In summary, the present results have identified that Ang(1–7), by activating MAS-1 and cAMP/CREB pathway, enhances the expression of CFTR in β cells, therefore exerting a long-term effect in promoting insulin secretion. In humans, although Ang(1–7) blood level did not show a difference between type 2 diabetic and non-diabetic subjects, MAS-1 and CFTR protein levels in the blood were found to be positively correlated and both significantly increased in type 2 diabetic individuals as compared to their levels in the non-diabetic. These results suggested MAS-1 and CFTR as key players in mediating Ang(1–7)-promoted insulin secretion in pancreatic β cells; the upregulation of MAS-1 and CFTR may be associated with type 2 diabetes.

Ang(1–7) was previously demonstrated to increase glucose- or KCl-stimulated insulin secretion in isolated mouse islets, which was dependent on cAMP/Epac2 and via mobilizing insulin granules to move toward the plasma membrane (8). Such an effect of Ang(1–7) was observed within 2 h and thus may not be through altering gene expression. Similar effect of cAMP elevation in promoting insulin secretion shortly has also been well documented (18). The present study showed, to our best knowledge, for the first time that the effect of Ang(1–7) on β-cells in promoting insulin secretion could be long term as well by regulating gene expression. Such a long-term effect of Ang(1–7) could be of clinical importance as diabetes is a chronic disease. It should be noted that the beneficial effect of Ang(1–7) administration for type 2 diabetes has been frequently reported, although the endogenous level of Ang(1–7) or its related signaling in diabetic patients is much less studied. In the present study, we examined a large cohort of human subjects (n  = 136–197). Although in these subjects, no significant difference in Ang(1–7) blood level is shown between type 2 diabetic and non-diabetic individuals, the protein level of MAS-1, the receptor for Ang(1–7), detected in the blood was found to be significantly higher in the diabetic group. Since MAS-1 protein level in the blood may indicate its systematic expression level, our results may suggest systematic upregulation of MAS-1 in type 2 diabetes. The results may also support the documented beneficial effect of exogenous Ang(1–7) (19, 20). It should be noted that the effective doses (1–10 µM) of Ang(1–7) observed in present in vitro experiments are orders of magnitude higher than the endogenous blood level detected in human subjects (averaged at ~40 ng/L). Further experiments should be done to evaluate an appropriate dose when used in vivo, especially for diabetic individuals given the upregulation of the receptor MAS-1 as presently suggested. However, the cause of MAS-1 upregulation in type 2 diabetes awaits further investigation.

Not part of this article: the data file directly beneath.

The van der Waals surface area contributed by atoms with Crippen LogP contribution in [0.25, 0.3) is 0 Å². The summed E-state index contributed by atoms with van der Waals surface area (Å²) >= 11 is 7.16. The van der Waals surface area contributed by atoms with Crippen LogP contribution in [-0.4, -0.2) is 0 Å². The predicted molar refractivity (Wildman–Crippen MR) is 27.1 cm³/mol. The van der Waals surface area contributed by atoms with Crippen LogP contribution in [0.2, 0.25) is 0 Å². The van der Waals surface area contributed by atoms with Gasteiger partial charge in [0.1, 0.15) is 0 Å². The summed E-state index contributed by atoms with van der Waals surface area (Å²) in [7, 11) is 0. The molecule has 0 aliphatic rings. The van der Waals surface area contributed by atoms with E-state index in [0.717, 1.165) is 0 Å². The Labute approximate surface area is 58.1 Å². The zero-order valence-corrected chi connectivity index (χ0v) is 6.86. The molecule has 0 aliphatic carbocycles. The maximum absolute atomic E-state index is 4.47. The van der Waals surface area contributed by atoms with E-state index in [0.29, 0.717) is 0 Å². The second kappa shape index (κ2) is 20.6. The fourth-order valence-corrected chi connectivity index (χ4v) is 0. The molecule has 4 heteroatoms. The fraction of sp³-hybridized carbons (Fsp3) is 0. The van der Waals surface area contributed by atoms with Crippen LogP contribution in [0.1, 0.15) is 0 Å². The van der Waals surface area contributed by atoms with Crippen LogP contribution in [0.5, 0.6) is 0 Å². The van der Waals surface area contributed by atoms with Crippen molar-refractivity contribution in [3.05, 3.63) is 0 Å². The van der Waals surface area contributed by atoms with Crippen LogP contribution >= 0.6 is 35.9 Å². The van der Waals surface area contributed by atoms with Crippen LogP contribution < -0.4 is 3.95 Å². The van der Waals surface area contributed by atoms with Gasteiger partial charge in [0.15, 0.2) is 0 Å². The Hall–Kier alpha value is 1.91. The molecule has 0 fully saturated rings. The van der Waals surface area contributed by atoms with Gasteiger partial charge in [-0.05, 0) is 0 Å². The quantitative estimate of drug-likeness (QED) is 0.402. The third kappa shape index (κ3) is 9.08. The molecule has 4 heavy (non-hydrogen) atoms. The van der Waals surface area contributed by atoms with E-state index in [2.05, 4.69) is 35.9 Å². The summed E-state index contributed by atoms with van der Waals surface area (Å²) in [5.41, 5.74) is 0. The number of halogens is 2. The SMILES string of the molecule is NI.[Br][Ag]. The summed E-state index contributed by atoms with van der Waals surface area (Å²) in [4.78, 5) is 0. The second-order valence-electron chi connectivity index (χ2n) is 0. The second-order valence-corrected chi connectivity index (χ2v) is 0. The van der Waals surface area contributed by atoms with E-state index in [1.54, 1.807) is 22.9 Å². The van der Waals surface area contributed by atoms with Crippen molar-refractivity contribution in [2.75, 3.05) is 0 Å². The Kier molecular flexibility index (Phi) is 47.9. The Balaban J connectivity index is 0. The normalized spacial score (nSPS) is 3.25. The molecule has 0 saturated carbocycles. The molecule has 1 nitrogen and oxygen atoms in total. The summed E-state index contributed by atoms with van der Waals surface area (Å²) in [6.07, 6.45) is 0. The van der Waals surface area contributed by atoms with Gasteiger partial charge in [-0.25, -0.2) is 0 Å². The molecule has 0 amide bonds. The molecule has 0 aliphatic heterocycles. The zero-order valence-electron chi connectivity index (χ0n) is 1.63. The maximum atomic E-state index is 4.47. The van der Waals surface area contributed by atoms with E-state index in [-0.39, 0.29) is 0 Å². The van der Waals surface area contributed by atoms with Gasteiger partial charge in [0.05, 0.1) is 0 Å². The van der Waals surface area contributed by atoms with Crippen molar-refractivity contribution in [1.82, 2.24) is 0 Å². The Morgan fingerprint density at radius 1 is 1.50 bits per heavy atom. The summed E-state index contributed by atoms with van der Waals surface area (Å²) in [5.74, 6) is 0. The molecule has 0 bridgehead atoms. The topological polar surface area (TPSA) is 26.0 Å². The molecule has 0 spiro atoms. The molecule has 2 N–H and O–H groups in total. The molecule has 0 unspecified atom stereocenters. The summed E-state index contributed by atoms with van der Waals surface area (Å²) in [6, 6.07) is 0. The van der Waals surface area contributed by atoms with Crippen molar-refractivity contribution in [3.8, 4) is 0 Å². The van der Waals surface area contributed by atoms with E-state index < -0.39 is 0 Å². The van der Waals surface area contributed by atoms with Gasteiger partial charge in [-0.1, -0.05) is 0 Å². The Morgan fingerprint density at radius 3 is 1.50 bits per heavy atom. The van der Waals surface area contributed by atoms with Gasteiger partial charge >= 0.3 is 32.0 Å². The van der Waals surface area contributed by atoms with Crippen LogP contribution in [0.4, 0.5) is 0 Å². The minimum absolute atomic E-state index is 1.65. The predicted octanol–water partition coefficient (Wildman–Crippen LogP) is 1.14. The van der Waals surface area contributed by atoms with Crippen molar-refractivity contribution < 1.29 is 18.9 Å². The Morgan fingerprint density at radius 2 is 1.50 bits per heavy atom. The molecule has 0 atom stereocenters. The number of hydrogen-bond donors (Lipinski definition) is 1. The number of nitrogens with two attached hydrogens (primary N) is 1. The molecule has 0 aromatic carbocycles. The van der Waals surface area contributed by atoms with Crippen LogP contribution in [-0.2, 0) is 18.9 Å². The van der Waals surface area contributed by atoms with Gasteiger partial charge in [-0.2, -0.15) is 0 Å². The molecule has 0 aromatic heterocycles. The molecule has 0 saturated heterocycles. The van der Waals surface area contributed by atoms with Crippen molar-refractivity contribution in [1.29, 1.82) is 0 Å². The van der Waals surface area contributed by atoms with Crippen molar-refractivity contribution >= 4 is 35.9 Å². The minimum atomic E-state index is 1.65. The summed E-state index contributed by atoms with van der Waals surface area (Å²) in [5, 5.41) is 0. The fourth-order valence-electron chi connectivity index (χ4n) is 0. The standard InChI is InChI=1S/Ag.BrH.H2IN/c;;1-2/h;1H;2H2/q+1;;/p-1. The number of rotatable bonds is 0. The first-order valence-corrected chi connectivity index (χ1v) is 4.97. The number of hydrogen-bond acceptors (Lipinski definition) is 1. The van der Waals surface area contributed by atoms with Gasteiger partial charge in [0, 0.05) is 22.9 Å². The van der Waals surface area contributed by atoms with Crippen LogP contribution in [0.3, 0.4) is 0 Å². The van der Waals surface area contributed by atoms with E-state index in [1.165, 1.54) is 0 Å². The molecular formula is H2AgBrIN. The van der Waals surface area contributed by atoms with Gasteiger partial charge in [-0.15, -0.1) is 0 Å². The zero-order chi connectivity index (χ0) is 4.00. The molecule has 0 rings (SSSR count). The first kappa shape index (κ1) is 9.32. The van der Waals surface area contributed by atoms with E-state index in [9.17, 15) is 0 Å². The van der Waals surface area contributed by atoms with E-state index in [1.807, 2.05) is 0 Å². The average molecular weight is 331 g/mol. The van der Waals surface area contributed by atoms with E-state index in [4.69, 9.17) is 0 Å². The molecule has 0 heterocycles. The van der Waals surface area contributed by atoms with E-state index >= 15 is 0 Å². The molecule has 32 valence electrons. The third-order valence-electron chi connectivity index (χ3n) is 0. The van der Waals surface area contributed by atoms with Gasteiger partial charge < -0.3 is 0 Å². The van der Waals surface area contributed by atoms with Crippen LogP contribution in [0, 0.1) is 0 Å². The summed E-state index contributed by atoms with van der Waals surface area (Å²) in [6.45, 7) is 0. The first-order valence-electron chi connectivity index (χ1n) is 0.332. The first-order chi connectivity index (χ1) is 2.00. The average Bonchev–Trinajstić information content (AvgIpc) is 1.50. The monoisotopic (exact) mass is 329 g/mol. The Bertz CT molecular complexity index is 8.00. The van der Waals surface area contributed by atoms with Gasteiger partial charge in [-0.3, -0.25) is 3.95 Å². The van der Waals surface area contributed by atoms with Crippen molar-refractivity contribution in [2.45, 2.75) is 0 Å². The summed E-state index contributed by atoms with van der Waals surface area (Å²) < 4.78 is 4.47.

The present study also suggests CFTR as a downstream gene of Ang(1–7)/MAS-1 in β cells. Several lines of evidence support this. First, in RINm5F cells, the expression of CFTR was found to be enhanced by 24-h exposure of the cells to Ang(1–7). This is consistent with the observation that Ang(1–7) triggered cAMP increase shortly (in 15 min) and subsequently (in 30 min) activation of a cAMP/Ca2+-dependent transcription factor, CREB, that has been known to bind CFTR gene promoter to enhance its expression (21). Secondly, pharmaceutical inhibition of MAS-1 blocked CFTR expression in RINm5F cells. Thirdly, similar to MAS-1, CFTR blood level was found to be upregulated in type 2 diabetic subjects too and in positive correlation with that of MAS-1. Moreover, the MAS-1 and CFTR blood level correlation is only seen in the type 2 diabetic group but not in the non-diabetic group, which may suggest Ang(1–7)/MAS-1 pathway to be more active in type 2 diabetes.